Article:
YPD officer’s punishment reduced in drunk-driving traffic stop incident

john kelty youngstown, ohio police officer

YOUNGSTOWN, Ohio (WKBN) – WKBN has exclusive details about disciplinary action against a Youngstown Police officer.

In December, John Kelty filed a grievance after being suspended for five days and demoted from lieutenant to patrolman for his role in a drunk-driving case involving the brother of another officer.

Tuesday, an arbitrator determined that while Kelty was guilty of violating several department policies, he was found not guilty on a charge of dishonesty. The arbitrator also changed Kelty’s penalty to a one-rank demotion, from lieutenant to sergeant, instead of the two-level reduction originally made.

City lawyers have not made a decision about whether or not they will appeal the arbitrator’s ruling.

On December 22, the Youngstown Police Department announced that three officers would be suspended and a fourth would lose pay in connection with a Nov. 28 traffic stop in which investigators allege that officers failed to file a drunk-driving charge against the brother of a YPD lieutenant.

According to results of an internal investigation obtained by WKBN, Kelty was suspended for five days without pay and originally demoted to the rank of police officer for his role in the incident.

Officer Thomas Wisener and Lt. Gerard Slattery were suspended for 15 and 10 days without pay, respectively, and officer Assad Chaibi lost his pay for four hours of accumulated time.

According to police reports, Wisener pulled over Joseph Slattery, 54, the brother of Lt. Slattery, on the night of Nov. 28 along Mahoning Avenue for running a traffic light.

Wisener, who made the stop, said he found an open can of beer on the floor of the car. Slattery received citations for failing to obey the red light and having an open container of alcohol in his vehicle.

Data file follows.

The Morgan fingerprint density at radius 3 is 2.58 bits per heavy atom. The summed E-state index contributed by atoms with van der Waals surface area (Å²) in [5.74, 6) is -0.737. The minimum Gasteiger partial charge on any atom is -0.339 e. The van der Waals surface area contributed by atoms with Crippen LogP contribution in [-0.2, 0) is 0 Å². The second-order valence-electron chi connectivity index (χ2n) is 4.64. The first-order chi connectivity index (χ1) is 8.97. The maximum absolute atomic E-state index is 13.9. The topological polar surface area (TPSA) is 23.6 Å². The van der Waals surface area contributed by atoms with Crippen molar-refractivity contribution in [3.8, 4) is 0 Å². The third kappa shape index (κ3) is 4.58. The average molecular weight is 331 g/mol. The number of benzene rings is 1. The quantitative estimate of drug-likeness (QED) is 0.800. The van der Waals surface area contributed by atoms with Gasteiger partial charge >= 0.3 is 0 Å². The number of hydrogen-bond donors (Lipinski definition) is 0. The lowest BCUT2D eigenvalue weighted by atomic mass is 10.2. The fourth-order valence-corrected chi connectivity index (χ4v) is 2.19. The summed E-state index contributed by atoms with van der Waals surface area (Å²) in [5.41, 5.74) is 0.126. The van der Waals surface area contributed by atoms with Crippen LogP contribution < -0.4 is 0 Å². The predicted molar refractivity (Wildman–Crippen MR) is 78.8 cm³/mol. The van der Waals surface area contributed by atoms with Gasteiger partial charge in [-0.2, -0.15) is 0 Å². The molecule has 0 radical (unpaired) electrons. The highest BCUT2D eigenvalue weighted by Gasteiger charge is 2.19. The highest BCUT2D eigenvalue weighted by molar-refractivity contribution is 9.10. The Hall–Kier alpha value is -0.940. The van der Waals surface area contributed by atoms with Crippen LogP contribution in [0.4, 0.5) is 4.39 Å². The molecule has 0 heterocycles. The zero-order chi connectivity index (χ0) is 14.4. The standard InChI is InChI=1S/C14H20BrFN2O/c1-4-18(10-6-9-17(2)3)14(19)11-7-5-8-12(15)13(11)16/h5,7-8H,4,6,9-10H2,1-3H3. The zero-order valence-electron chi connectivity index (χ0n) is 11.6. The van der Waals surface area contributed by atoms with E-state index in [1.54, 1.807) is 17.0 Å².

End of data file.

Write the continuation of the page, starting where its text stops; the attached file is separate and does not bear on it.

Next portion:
Documents included in the investigation results show that Joseph Slattery had a blood-alcohol content of 0.136% when tested that night. Ohio’s legal limit is .08%.

According to the investigation, Wisener said that he called Kelty, who told him to charge Joseph Slattery with have an open container of alcohol and running a red light. Wisener said he wrote a police report that was not completely true to match up with those charges.

The investigation found significant differences between the descriptions of the incident by Wisener and Kelty, each saying that the other was responsible for not filing the OVI charge. A polygraph test showed deception for Kelty’s responses when he was asked if he told Wisener not to charge Slattery and showed no deception on the part of Wisener when asked the same questions.

According to the investigation, Gerard Slattery expressed his displeasure with Wisener to Kelty after receiving a call from his brother about the possible OVI charge. Slattery also picked up his brother’s car without paying the towing fee, a violation of the YPD code of conduct, the report found.

Chaibi placed the test results for the blood alcohol content testing machine in a shred bin, according to the internal investigation report. The report also states that Kelty allowed Chaibi to do this, along with allowing Joseph Slattery’s car to be released to his brother and ordering the deletion of the tow report for the car.

YPD Lt. Brian Butler, who sent the report to YPD Chief Robin Lees, made five recommendations based on the results of the investigation:

  • A camera should be installed in YPD’s BAC room
  • Lt. Slattery should pay for the towing of his brother’s car.
  • Towing companies that work with YPD should get a memo from the chief’s office stating that vehicles are only to be released after receiving a request in writing from an authorized representative from the police department.
  • An administrating officer should keep and document all BAC test results, whether or not charges are filed.
  • Joseph Slattery should be charged with OVI.

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